After placing various layers of concrete on top of each other using these same reinforcing bars for construction, I clearly had to decide at what level to stop. Obviously this process could be continued up to a level that would go beyond human capability of construction but I would rather wanted to keep it small.

To come back to my research for chaos, I continuously stacked steel reinforcing bars with various grids on top of each other. The triangle shaped grid as a basis and rectangular shaped grids of steel over them. I wanted to find the exact moment in time and space where these structured grids of steel would develop into the perfect image of chaos. Leaving several areas open in order to keep its relationship with emptiness.

In order to frequently disturb the linear composition of lines and squares I randomly placed red tubes. I used the grid of the steel bars as my basic framework and with rolling dice I determined the exact locations of these circular shaped elements. Also providing the work with another layer of colour. Red is known for its attractive characteristics. I repeated the circular shape of the tube by carefully placing this tube in the shape of a circle; creating another tube in a bigger scale.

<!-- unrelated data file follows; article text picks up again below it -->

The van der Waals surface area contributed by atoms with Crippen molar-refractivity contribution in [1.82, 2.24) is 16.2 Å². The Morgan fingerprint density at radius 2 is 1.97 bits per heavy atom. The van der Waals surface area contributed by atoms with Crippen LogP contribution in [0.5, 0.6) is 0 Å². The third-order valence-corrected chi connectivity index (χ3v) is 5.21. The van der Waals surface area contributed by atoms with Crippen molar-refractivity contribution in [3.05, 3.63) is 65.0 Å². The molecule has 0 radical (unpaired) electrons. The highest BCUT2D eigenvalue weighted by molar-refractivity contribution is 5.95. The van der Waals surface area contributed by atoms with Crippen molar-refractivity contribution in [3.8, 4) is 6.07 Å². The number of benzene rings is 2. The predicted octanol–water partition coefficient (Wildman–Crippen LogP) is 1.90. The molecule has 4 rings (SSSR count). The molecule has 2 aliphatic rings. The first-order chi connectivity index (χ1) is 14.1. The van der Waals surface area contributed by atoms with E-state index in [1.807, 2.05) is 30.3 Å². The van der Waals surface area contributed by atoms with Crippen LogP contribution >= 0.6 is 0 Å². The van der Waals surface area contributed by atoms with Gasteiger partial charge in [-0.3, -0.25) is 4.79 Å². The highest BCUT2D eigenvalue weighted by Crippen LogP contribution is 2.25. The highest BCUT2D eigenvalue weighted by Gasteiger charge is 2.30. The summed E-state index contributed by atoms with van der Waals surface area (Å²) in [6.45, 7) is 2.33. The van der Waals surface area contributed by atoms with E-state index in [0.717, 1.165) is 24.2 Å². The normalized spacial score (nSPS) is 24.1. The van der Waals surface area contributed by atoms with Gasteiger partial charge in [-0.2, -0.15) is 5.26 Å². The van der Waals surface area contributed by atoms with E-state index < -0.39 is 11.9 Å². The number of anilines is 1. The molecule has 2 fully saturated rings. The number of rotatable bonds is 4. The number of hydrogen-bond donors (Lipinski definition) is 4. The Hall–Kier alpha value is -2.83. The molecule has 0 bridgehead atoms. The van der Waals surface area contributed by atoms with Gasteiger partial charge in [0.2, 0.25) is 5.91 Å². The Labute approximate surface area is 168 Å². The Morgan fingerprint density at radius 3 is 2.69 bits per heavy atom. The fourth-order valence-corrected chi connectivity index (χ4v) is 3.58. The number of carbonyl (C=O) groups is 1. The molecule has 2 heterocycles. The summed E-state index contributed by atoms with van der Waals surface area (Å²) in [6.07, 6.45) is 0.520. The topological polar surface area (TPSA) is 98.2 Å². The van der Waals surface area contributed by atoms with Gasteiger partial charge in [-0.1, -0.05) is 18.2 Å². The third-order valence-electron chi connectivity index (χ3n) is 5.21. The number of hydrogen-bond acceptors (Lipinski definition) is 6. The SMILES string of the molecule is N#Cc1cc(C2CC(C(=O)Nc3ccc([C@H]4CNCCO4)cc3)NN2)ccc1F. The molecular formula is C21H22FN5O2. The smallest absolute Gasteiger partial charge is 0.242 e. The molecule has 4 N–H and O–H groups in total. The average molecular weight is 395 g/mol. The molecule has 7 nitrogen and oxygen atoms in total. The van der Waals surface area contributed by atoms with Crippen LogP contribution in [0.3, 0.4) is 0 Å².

Taking a step away from this area and these red rubber tubes and then looking at the concrete reinforcement bars I wanted to show various effects of a three-dimensional drawing in space. Now, these circles of tubes become red dots, whereas the carefully positioned grids of steel become ever-changing rectangular shapes in space. When walking to the other side and around these structures of thin steel bars, the position of the spectator changes and therefore the three-dimensional lines and shapes in space change. Emphasizing each person’s individual freedom of perception of an artwork. What I see could be totally different from what you see.

Please feel free to walk around the gallery and of course get another drink if you would like to. I could talk about every detail of this work for hours but I would also like to leave space for your own interpretation. Thank you for coming and listening!